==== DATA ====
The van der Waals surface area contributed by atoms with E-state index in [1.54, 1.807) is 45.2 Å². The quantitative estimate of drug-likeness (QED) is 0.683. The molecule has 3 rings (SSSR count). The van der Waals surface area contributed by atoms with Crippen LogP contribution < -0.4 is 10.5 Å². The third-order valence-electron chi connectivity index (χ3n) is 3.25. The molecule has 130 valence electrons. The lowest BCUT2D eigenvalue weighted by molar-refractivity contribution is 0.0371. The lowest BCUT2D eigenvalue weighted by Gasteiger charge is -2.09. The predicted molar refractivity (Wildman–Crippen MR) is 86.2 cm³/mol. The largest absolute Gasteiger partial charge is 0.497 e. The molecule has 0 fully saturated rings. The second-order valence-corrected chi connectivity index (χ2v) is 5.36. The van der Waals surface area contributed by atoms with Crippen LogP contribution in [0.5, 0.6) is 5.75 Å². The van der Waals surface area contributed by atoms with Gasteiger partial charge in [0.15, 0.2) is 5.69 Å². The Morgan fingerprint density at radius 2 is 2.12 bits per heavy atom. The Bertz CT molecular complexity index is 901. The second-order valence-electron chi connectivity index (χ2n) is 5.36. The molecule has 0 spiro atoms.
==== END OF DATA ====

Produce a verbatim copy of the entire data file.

The van der Waals surface area contributed by atoms with E-state index in [1.54, 1.807) is 45.2 Å². The quantitative estimate of drug-likeness (QED) is 0.683. The molecule has 3 rings (SSSR count). The van der Waals surface area contributed by atoms with Crippen LogP contribution < -0.4 is 10.5 Å². The third-order valence-electron chi connectivity index (χ3n) is 3.25. The molecule has 130 valence electrons. The lowest BCUT2D eigenvalue weighted by molar-refractivity contribution is 0.0371. The lowest BCUT2D eigenvalue weighted by Gasteiger charge is -2.09. The predicted molar refractivity (Wildman–Crippen MR) is 86.2 cm³/mol. The largest absolute Gasteiger partial charge is 0.497 e. The molecule has 0 fully saturated rings. The second-order valence-corrected chi connectivity index (χ2v) is 5.36. The van der Waals surface area contributed by atoms with Crippen LogP contribution in [0.5, 0.6) is 5.75 Å². The van der Waals surface area contributed by atoms with Gasteiger partial charge in [0.15, 0.2) is 5.69 Å². The Morgan fingerprint density at radius 2 is 2.12 bits per heavy atom. The Bertz CT molecular complexity index is 901. The second-order valence-electron chi connectivity index (χ2n) is 5.36. The molecule has 0 spiro atoms.